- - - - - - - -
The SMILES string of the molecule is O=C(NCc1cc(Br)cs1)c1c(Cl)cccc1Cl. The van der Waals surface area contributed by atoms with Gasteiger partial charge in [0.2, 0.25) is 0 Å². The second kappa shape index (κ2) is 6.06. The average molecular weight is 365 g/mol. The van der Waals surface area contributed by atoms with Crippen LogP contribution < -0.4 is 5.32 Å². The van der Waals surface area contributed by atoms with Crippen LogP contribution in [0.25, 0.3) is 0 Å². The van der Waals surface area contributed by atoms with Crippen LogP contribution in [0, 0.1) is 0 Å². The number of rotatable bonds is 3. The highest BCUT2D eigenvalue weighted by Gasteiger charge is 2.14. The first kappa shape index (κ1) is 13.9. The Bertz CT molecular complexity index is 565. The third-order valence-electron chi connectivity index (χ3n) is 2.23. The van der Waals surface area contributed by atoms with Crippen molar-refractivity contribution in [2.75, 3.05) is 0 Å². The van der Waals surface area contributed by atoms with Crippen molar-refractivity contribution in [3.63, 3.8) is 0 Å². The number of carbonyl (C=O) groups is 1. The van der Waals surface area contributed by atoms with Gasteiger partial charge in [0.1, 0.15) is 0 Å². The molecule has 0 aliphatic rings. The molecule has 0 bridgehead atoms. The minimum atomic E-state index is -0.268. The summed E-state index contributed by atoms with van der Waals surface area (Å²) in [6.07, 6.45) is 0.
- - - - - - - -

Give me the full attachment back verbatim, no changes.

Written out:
The SMILES string of the molecule is O=C(NCc1cc(Br)cs1)c1c(Cl)cccc1Cl. The van der Waals surface area contributed by atoms with Gasteiger partial charge in [0.2, 0.25) is 0 Å². The second kappa shape index (κ2) is 6.06. The average molecular weight is 365 g/mol. The van der Waals surface area contributed by atoms with Crippen LogP contribution < -0.4 is 5.32 Å². The van der Waals surface area contributed by atoms with Crippen LogP contribution in [0.25, 0.3) is 0 Å². The van der Waals surface area contributed by atoms with Crippen LogP contribution in [0, 0.1) is 0 Å². The number of rotatable bonds is 3. The highest BCUT2D eigenvalue weighted by Gasteiger charge is 2.14. The first kappa shape index (κ1) is 13.9. The Bertz CT molecular complexity index is 565. The third-order valence-electron chi connectivity index (χ3n) is 2.23. The van der Waals surface area contributed by atoms with Crippen molar-refractivity contribution in [2.75, 3.05) is 0 Å². The van der Waals surface area contributed by atoms with Crippen molar-refractivity contribution in [3.63, 3.8) is 0 Å². The number of carbonyl (C=O) groups is 1. The van der Waals surface area contributed by atoms with Gasteiger partial charge in [0.1, 0.15) is 0 Å². The molecule has 0 aliphatic rings. The molecule has 0 bridgehead atoms. The minimum atomic E-state index is -0.268. The summed E-state index contributed by atoms with van der Waals surface area (Å²) in [6.07, 6.45) is 0.